Harvesting energy from flow-induced flutter of ‘piezoleaves’ for self-powered sensors
Small-scale electronic sensors and sensor networks are increasingly used for a wide variety of applications, such as ecological monitoring. As the need for environmental monitoring increases in light of climate change, so does the need to improve sensor technology. Most sensors require small, amounts of power but over long durations in order to perform. While the ability of the electronic sensors to sense, process, and transmit information has improved dramatically in recent decades, the same is not true for the sensors’ battery technology and life.
A solution to fill this gap is to use a new type of energy harvesting system, which would help to increase the life and functionality of the sensors. The novel system would continuously harvest energy from the environment by using piezoelectric materials. Piezoelectricity is generated from the movement of piezomembranes similar to the flutter of leaves in the wind. These energy-harvesting devices, or “piezoleaves,” are moved by wind and have the potential to generate sustainable amounts of energy and improve the capabilities of self-powered sensors.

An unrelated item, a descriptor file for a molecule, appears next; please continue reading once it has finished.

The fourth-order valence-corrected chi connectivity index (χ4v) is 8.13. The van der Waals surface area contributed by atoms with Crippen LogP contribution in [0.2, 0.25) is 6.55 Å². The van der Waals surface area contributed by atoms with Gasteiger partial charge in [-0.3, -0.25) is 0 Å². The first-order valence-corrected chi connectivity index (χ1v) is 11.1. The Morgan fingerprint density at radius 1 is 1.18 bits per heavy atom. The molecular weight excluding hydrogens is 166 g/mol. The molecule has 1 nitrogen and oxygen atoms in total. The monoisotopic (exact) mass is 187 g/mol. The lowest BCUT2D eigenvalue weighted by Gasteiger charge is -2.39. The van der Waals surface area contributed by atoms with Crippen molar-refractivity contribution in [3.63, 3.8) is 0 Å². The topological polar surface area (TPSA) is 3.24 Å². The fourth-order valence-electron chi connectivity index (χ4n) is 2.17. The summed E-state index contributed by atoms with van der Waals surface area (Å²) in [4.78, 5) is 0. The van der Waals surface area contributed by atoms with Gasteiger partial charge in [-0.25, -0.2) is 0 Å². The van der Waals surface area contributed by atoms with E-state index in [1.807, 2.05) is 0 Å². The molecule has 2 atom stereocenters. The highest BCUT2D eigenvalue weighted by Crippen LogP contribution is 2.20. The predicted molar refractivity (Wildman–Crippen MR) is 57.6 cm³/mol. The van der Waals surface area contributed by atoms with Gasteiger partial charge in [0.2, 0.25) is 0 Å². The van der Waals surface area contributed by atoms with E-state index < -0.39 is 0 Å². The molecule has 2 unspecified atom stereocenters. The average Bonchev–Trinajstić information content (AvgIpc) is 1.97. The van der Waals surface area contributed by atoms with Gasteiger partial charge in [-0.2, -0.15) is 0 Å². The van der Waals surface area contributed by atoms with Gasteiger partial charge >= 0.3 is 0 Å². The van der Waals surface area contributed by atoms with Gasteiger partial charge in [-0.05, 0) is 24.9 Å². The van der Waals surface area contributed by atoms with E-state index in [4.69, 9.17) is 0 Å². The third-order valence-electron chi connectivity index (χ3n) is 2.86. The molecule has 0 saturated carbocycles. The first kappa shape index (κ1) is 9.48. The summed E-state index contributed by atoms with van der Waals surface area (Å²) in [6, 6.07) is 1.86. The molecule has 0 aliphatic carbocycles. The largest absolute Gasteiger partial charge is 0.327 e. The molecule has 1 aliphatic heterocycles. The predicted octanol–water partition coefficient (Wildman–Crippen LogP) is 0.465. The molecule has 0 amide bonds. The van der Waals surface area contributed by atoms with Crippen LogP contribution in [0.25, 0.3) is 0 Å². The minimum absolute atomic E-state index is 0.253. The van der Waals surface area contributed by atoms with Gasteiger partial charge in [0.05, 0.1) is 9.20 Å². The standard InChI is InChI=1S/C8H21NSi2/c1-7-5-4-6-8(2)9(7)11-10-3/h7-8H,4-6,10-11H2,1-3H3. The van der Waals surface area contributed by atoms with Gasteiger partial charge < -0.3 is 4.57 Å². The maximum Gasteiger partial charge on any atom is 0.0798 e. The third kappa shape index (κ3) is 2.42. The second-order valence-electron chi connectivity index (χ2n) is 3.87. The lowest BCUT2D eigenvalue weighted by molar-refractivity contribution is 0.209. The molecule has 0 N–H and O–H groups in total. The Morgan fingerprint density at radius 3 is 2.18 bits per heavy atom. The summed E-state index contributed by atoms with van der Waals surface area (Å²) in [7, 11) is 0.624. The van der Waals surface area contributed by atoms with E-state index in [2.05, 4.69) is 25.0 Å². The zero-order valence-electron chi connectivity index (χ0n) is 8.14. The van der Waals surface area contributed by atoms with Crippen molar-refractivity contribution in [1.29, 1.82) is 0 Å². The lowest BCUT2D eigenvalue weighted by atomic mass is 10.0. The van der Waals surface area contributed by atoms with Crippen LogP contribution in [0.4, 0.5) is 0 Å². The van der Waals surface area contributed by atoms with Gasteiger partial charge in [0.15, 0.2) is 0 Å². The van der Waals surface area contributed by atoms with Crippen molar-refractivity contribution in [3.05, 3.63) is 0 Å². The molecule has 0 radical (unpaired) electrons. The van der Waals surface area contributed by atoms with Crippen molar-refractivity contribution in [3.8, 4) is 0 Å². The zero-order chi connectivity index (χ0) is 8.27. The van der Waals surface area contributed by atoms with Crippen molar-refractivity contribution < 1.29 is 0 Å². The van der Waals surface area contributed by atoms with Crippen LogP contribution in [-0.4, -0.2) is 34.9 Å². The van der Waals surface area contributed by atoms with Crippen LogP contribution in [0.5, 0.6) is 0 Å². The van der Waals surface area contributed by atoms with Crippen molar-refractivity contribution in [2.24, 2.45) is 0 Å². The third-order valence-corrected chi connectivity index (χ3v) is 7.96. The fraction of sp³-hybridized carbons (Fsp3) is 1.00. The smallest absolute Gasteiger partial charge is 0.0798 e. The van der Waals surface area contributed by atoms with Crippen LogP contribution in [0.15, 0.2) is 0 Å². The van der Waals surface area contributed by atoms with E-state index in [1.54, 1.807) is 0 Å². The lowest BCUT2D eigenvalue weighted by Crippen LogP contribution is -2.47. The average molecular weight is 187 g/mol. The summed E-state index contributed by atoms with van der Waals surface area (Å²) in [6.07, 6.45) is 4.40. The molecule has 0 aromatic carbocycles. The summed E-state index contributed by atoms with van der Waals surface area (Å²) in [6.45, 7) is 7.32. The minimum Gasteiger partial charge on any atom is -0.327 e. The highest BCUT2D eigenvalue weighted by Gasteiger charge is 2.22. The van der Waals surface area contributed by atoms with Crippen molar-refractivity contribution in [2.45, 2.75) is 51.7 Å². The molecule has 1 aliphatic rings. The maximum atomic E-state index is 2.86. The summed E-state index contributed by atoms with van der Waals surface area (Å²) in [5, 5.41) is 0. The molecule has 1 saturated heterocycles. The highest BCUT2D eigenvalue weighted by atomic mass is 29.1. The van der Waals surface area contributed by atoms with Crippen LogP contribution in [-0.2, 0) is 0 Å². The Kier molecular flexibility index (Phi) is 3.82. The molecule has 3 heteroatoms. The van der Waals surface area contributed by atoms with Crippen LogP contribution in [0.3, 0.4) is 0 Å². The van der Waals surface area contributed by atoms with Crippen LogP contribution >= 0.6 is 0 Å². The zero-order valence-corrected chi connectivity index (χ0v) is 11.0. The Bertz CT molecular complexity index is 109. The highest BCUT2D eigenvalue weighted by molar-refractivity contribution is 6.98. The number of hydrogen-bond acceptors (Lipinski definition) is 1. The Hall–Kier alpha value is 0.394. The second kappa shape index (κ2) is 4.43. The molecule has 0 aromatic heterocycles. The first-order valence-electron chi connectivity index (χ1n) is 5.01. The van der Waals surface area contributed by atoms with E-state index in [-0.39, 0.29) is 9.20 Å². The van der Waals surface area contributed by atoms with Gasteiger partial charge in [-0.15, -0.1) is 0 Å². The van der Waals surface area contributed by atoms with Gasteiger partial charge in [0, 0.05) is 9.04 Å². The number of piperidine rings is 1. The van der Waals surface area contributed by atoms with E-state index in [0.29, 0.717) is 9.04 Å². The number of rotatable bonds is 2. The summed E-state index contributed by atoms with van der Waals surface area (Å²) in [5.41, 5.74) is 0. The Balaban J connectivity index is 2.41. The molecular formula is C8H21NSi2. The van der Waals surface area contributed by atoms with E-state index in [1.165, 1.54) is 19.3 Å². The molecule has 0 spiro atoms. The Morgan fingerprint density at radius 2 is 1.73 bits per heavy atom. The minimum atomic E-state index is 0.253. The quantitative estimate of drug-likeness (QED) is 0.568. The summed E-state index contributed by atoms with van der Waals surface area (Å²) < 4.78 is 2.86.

Researchers Mittal, Kang, and Shoele are using computational modeling, advanced manufacturing, and experimental testing to research on the performance and to optimize the piezoleaves. The research team, which also includes graduate and undergraduate students, are constructing their own customized piezoleaves and testing them in wind-tunnels. Ultimately, the researchers hope to use such piezoleaves to form “trees” to harvest both solar and wind energy through thousands of piezoleaves containing solar cells. By generating a comprehensive set of preliminary data on piezoleaves, the team will help electronic sensors become self-powered and contribute scientific knowledge in a field that is currently uncharted.
Homewood campus to demonstrate how ambient wind can be harvested to generate energy.
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